running until 5 February
The Vault Festival has returned to its subterranean home under Waterloo station for a fifth year, once again fillings its buzzing spaces with a varied programme. My first taste of this year’s festival was Hip by Kriya Arts, a fascinating hour taking a peek into a stranger’s life, which reveals as much about the creator of the show as its subject.
As with previous Kriya Arts shows, this is an ‘extra live’ performance, meaning – in a similar way to a relaxed performance – the audience are free to make noise, move around and even take photos. We’re also encouraged to get actively involved in the shaping of the show, choosing which elements to explore and reading extracts of letters or diaries. It makes the whole feel of the show more relaxed and instantly draws the audience together in a united experience; as well as a more accessible kind of theatre, this also suits the show’s subject matter as we are invited into the living room of a squat, making our way into the building after an introduction outside The Vaults front entrance.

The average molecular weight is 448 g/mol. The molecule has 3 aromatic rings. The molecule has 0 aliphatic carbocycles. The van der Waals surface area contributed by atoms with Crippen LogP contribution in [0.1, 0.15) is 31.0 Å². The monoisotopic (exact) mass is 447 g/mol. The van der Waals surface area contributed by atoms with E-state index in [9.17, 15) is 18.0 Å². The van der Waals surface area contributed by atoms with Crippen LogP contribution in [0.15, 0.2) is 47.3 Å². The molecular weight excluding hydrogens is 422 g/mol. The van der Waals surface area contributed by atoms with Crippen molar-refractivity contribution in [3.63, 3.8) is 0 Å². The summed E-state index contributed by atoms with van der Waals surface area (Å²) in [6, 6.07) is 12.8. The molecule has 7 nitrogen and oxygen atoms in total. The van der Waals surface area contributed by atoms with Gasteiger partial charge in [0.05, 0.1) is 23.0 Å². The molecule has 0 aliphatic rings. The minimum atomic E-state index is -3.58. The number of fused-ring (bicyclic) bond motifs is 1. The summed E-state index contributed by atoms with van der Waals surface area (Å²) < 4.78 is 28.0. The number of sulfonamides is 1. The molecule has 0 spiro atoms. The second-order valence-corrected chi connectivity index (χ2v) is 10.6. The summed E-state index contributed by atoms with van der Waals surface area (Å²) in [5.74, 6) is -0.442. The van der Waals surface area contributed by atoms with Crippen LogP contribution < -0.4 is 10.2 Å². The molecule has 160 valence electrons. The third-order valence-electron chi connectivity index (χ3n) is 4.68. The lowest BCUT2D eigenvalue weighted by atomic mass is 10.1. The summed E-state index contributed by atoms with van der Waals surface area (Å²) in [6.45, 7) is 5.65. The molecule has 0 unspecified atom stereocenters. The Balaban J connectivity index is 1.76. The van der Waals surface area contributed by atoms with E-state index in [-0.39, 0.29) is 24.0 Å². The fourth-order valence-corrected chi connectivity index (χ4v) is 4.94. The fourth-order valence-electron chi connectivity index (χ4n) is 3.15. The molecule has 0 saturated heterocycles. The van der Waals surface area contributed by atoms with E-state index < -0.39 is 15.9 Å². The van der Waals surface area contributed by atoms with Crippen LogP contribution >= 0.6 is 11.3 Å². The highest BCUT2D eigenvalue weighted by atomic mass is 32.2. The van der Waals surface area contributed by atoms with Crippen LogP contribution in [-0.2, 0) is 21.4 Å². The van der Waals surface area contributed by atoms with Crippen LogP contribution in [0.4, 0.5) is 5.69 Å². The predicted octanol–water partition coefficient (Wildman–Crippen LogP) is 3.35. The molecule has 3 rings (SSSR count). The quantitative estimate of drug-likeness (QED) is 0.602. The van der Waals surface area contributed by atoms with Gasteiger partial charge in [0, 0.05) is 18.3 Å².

The semi-autobiographical show is created and performed by Jolie Booth and charts the timeline of her life alongside that of Anne Clarke, the previous inhabitant of her flat. Along the way, we discover similarities between the two women’s lives, but also the differences: the choices that each woman made and the consequences these had in their relationships, health and happiness. Booth is an engaging host, her honesty and openness creating a warm rapport between performer and audience and removing any of the fear of interactive theatre or audience participation. It’s also a fascinating insight into 1970s bohemian Brighton: Booth has researched her subject extensively and, by speaking to Anne Clarke’s family and friends, has built a touching history of a woman she never knew but feels close to. It’s a story of great sadness but also joy and humour and I found myself surprisingly engrossed by this woman’s fate.
At the heart of the show is the reminder that, behind every abandoned house or boxed-up belongings, is a whole life of adventures, joys and heartbreaks. While I do believe it’s important that theatre explores and tackles the big, punchy issues of the day, it’s also a delight to discover Hip: a show that evokes the complexities and influence of each individual in a tender and captivating piece of performance.
A tip: unless you’ve got a bad back, sit on the cushions at the front of the space for the best experience of the show.
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